Starship goes up. Starship goes down. But is the program moving forward?
So what, exactly, are we to make of the third flight of a full-scale Starship prototype?
If nothing else, Wednesday afternoon’s flight provided several minutes of first-rate entertainment: rocket ship goes up. Rocket ship comes down. Rocket ship lands. And then, with an incredible plot twist 10 minutes later, rocket ship briefly ascends again and then blows up.
It all looked remarkable. Like many of the most inspiring things SpaceX has accomplished over the last decade, this launch, landing, and subsequent explosion looked almost otherworldly. It felt like a peek into the future, a glimpse of something yet unseen, that might yet be.
SpaceX founder and Chief Engineer Elon Musk seemed pleased after the flight. “SpaceX team is doing great work! One day, the true measure of success will be that Starship flights are commonplace,” he tweeted.
So the Starship program is clearly making progress. But is it getting to where it needs to be? Three explosions in three flights are hard to ignore.
Let’s start with the technical details of Wednesday’s launch. Like the flights of SN8 and SN9, in December and February respectively, SN10 ascended to an altitude of about 10 km. This flight looked smoother than the previous ascents, but that could have been an optical illusion. Like those previous flights, SN10 then executed a belly flop maneuver and began falling toward Earth.
Unlike the earlier flights, this vehicle had no issues with relighting its Raptor engines. All three ignited as the vehicle neared the ground, and then one was shut off by design. With two engines, the vehicle completed its reorientation to a vertical position. Then, as intended, the vehicle touched down slowly on the landing pad with a single engine.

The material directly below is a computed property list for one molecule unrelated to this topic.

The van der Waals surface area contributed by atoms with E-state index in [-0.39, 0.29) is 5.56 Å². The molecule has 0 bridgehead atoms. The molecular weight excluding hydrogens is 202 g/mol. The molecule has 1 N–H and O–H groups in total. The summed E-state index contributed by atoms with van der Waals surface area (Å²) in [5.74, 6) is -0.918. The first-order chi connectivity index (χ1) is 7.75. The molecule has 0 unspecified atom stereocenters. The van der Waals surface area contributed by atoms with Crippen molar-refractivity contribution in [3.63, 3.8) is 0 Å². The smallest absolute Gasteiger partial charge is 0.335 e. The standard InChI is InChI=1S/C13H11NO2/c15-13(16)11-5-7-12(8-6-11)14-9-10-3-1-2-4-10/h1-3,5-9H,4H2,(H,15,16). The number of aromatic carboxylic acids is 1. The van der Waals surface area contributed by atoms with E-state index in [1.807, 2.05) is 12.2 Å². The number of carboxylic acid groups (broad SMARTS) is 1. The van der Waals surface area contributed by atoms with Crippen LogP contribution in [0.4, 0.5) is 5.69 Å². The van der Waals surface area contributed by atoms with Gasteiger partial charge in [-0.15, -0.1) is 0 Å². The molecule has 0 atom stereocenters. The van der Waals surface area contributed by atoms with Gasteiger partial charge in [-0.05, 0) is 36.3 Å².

SpaceX engineers have been experiencing some difficulty with Starship’s stubby landing legs—they’re likely a temporary design fix, and at least some of them must have been crushed on Wednesday. It also looked like Starship may have briefly bounced. But the vehicle touched down, and although leaning, with a bit of a fire at the base, it made it back on the ground in one piece.
For about 10 minutes, it stood there. Suddenly, the vehicle briefly rose upward in a violent explosion and crashed back into the pad. SN10 was no more. SpaceX has yet to provide details about what happened and likely won’t. However, informed sources suggested the accident may have been caused by a leaking valve, likely methane fuel. It is notoriously difficult to operate fuel valves at cryogenic temperatures.
SpaceX engineers must be delighted to have figured out the vexing issues with propellant and Raptor relighting that had scuttled the two previous landing attempts. This was a consistent problem with the Falcon 9 program, and its simpler Merlin engine design, in making a successful landing. For a Starship to land after only its third high-altitude flight is notable.
SpaceX, too, will take away a lot of meaningful data from this launch, flight, and landing that it can use to refine both the design of Starship as well as its flight software.
What we don’t know is how NASA will see this. Will it be deemed progress? Or as a negative, with the third destruction of a Starship in three flights? This matters as the agency gets closer to a down-select next month for its Human Landing System contract that could see billions of dollars flow to SpaceX for its Starship program—or not. NASA may decide to go with more conventional landers under development by teams led by Blue Origin and Dynetics.
With that said, NASA is not stupid. Starship is undergoing a unique development program, progressing through rapid iterations and taking risks by design. Each failed mission buys down risk for future flights. It’s no accident that SpaceX is building a new Starship every two or three weeks in South Texas. Being hardware-rich means you can move fast, try, fail, try again, and ultimately succeed.
SpaceX first used this method to develop the Falcon 1 rocket, which made it to orbit in 2008 after several failures. And Musk now believes this method offers the straightest path toward getting Starship into orbit late this year or early next. Enough good things happened on Wednesday to believe he may just be right.
Listing image by Trevor Mahlmann